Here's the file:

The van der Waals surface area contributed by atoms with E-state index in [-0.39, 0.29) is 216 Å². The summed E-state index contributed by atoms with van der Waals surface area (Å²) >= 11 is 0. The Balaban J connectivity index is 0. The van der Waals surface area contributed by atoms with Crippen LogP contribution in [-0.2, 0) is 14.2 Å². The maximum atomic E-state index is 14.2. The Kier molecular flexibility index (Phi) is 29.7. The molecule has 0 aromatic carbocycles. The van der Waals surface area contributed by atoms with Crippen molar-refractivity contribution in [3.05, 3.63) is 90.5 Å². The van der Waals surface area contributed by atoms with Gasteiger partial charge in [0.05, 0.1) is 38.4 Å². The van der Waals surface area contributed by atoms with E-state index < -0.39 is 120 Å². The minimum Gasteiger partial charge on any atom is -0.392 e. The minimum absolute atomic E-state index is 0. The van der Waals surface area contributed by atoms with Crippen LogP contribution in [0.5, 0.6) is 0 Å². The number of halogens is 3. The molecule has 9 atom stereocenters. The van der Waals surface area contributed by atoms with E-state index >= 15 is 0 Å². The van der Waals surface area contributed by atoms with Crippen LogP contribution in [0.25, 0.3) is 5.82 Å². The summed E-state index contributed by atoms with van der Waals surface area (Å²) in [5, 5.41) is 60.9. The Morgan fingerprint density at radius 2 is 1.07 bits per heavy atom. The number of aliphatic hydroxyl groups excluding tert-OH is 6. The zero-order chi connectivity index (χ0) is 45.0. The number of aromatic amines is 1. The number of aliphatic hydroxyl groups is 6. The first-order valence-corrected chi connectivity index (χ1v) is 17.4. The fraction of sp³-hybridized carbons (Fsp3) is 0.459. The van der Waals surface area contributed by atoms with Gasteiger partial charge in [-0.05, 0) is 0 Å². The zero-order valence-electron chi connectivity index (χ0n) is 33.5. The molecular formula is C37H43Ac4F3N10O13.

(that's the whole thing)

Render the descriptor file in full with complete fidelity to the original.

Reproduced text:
The van der Waals surface area contributed by atoms with E-state index in [-0.39, 0.29) is 216 Å². The summed E-state index contributed by atoms with van der Waals surface area (Å²) >= 11 is 0. The Balaban J connectivity index is 0. The van der Waals surface area contributed by atoms with Crippen LogP contribution in [-0.2, 0) is 14.2 Å². The maximum atomic E-state index is 14.2. The Kier molecular flexibility index (Phi) is 29.7. The molecule has 0 aromatic carbocycles. The van der Waals surface area contributed by atoms with Crippen molar-refractivity contribution in [3.05, 3.63) is 90.5 Å². The van der Waals surface area contributed by atoms with Gasteiger partial charge in [0.05, 0.1) is 38.4 Å². The van der Waals surface area contributed by atoms with E-state index < -0.39 is 120 Å². The minimum Gasteiger partial charge on any atom is -0.392 e. The minimum absolute atomic E-state index is 0. The van der Waals surface area contributed by atoms with Crippen LogP contribution in [0.5, 0.6) is 0 Å². The number of halogens is 3. The molecule has 9 atom stereocenters. The van der Waals surface area contributed by atoms with E-state index >= 15 is 0 Å². The van der Waals surface area contributed by atoms with Crippen LogP contribution in [0.25, 0.3) is 5.82 Å². The summed E-state index contributed by atoms with van der Waals surface area (Å²) in [5, 5.41) is 60.9. The Morgan fingerprint density at radius 2 is 1.07 bits per heavy atom. The number of aliphatic hydroxyl groups excluding tert-OH is 6. The zero-order chi connectivity index (χ0) is 45.0. The number of aromatic amines is 1. The number of aliphatic hydroxyl groups is 6. The first-order valence-corrected chi connectivity index (χ1v) is 17.4. The fraction of sp³-hybridized carbons (Fsp3) is 0.459. The van der Waals surface area contributed by atoms with Gasteiger partial charge in [-0.05, 0) is 0 Å². The zero-order valence-electron chi connectivity index (χ0n) is 33.5. The molecular formula is C37H43Ac4F3N10O13.